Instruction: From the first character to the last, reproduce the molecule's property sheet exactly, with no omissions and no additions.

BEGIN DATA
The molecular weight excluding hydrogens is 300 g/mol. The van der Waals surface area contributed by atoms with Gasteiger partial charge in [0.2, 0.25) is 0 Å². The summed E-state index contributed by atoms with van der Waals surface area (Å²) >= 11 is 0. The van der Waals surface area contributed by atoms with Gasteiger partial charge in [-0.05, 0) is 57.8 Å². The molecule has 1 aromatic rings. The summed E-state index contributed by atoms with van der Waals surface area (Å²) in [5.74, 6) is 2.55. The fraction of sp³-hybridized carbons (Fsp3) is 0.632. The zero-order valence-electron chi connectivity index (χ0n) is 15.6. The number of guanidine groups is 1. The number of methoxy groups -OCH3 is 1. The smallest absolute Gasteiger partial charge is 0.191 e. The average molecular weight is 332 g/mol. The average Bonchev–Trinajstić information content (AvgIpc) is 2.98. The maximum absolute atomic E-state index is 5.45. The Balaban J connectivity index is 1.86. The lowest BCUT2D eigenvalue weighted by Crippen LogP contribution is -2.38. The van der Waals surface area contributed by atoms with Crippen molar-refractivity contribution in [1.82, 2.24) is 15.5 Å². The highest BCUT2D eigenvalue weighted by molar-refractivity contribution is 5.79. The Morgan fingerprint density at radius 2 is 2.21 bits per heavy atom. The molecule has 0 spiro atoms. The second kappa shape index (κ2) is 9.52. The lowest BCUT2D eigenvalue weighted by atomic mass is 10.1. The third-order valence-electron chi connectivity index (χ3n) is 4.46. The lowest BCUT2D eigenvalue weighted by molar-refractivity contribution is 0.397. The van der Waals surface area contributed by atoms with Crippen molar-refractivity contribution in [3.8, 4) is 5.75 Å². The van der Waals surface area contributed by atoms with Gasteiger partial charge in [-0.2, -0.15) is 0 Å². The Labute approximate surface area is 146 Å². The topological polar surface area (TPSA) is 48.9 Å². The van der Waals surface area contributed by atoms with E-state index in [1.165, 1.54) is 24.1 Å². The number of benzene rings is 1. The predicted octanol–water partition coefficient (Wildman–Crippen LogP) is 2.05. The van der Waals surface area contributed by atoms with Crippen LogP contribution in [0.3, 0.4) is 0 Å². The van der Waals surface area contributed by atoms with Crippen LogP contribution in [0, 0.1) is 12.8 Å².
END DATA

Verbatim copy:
The molecular weight excluding hydrogens is 300 g/mol. The van der Waals surface area contributed by atoms with Gasteiger partial charge in [0.2, 0.25) is 0 Å². The summed E-state index contributed by atoms with van der Waals surface area (Å²) >= 11 is 0. The van der Waals surface area contributed by atoms with Gasteiger partial charge in [-0.05, 0) is 57.8 Å². The molecule has 1 aromatic rings. The summed E-state index contributed by atoms with van der Waals surface area (Å²) in [5.74, 6) is 2.55. The fraction of sp³-hybridized carbons (Fsp3) is 0.632. The zero-order valence-electron chi connectivity index (χ0n) is 15.6. The number of guanidine groups is 1. The number of methoxy groups -OCH3 is 1. The smallest absolute Gasteiger partial charge is 0.191 e. The average molecular weight is 332 g/mol. The average Bonchev–Trinajstić information content (AvgIpc) is 2.98. The maximum absolute atomic E-state index is 5.45. The Balaban J connectivity index is 1.86. The lowest BCUT2D eigenvalue weighted by Crippen LogP contribution is -2.38. The van der Waals surface area contributed by atoms with Crippen molar-refractivity contribution in [1.82, 2.24) is 15.5 Å². The highest BCUT2D eigenvalue weighted by molar-refractivity contribution is 5.79. The Morgan fingerprint density at radius 2 is 2.21 bits per heavy atom. The molecule has 0 spiro atoms. The second kappa shape index (κ2) is 9.52. The lowest BCUT2D eigenvalue weighted by atomic mass is 10.1. The third-order valence-electron chi connectivity index (χ3n) is 4.46. The lowest BCUT2D eigenvalue weighted by molar-refractivity contribution is 0.397. The van der Waals surface area contributed by atoms with Crippen molar-refractivity contribution in [3.8, 4) is 5.75 Å². The van der Waals surface area contributed by atoms with Gasteiger partial charge in [-0.2, -0.15) is 0 Å². The Labute approximate surface area is 146 Å². The topological polar surface area (TPSA) is 48.9 Å². The van der Waals surface area contributed by atoms with E-state index in [1.165, 1.54) is 24.1 Å². The number of benzene rings is 1. The predicted octanol–water partition coefficient (Wildman–Crippen LogP) is 2.05. The van der Waals surface area contributed by atoms with Crippen LogP contribution in [0.3, 0.4) is 0 Å². The van der Waals surface area contributed by atoms with Crippen LogP contribution in [0, 0.1) is 12.8 Å².